Former State Legislator Kip Tokuda passed away this weekend. The South Seattle Democrat served four terms in the House of Representatives. He was a champion for Asian-American rights, co-founding the Asian Pacific Islander Community Leadership Foundation to encourage young people for leadership roles in politics and nonprofit organizations. Ross Reynolds discusses his legacy with Jill NiShii, a longtime friend and former mentee of Tokuda.
Critics of Washington’s new $300 million data center complex have been saying for years that it was overbuilt. Now, the state acknowledges as much. In a new report, Washington’s Chief Information Officer concludes two of the four data halls will not be needed.
Mayoral Candidate Douglas McQuaid Seattle Mayoral candidate Douglas McQuaid joins Weekday to discuss the issues he feels are important to the city ahead of the August primary.
The Hidden Dangers in Common Beauty Products People use a lot of products to stay clean and attractive. Lotion, shampoo, deodorant, face cream, sunblock, and cosmetics are commonplace, but do we know what’s in them? Shampoos often contain sulfates and parabens which can be hormone disrupters. Lotions often contain propyleneglycol which is used to make anti-freeze. Chemicals in some sunscreens are linked to cancer in women. In a complicated world of long unknown chemical names, what can we use to stay clean and attractive without hurting our bodies inadvertently? Why aren’t these products better regulated?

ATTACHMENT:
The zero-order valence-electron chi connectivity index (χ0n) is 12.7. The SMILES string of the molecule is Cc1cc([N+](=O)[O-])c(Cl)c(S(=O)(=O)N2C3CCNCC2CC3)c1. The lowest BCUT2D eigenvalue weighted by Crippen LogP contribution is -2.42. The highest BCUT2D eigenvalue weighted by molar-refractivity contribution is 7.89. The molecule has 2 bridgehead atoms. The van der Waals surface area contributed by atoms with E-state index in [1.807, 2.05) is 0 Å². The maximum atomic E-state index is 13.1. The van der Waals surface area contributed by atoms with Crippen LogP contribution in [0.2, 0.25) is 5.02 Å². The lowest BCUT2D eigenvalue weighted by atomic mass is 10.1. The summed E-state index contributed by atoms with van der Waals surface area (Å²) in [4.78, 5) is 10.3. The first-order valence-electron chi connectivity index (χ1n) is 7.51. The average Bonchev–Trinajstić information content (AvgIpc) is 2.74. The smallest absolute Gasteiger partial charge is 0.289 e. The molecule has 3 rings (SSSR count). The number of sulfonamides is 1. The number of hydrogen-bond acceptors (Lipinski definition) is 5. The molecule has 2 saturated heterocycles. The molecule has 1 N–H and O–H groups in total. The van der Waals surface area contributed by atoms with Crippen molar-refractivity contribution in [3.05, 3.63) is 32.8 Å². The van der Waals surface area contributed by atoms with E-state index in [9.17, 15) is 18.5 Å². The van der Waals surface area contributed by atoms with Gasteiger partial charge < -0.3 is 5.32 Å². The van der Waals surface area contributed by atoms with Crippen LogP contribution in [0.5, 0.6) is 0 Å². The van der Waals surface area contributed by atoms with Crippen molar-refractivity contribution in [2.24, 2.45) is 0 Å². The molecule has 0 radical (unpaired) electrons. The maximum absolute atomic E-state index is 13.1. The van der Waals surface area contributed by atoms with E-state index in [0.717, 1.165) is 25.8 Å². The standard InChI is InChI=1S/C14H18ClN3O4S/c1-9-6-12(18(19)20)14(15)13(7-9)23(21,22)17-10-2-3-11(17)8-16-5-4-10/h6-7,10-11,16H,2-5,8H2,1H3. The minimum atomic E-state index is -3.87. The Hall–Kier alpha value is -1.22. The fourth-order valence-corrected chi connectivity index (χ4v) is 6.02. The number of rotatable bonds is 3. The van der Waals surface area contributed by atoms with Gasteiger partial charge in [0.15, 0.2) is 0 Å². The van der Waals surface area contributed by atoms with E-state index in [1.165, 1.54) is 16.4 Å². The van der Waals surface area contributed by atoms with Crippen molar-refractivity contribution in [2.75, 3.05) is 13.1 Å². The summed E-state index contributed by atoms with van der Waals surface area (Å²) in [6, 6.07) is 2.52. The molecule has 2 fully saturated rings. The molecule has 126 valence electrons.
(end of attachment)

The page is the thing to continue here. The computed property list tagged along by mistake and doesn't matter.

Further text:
Greendays Gardening Panel Our gardening panel includes a flower expert, native plant expert, and vegetable gardening expert. They answer your gardening questions every Tuesday.
Sakara Remmu On Zimmerman's Acquittal The verdict in the George Zimmerman trial sparked protests, copious editorials and even riots across the country this week with many voices calling for more dialogue around racism in the US. To that end, we speak with local activist, writer and self-described “mother of black children” Sakara Remmu.
Mayoral Candidate Kate Martin Seattle Mayoral candidate Kate Martin joins Weekday to discuss the issues she feels are important to the city ahead of the August primary.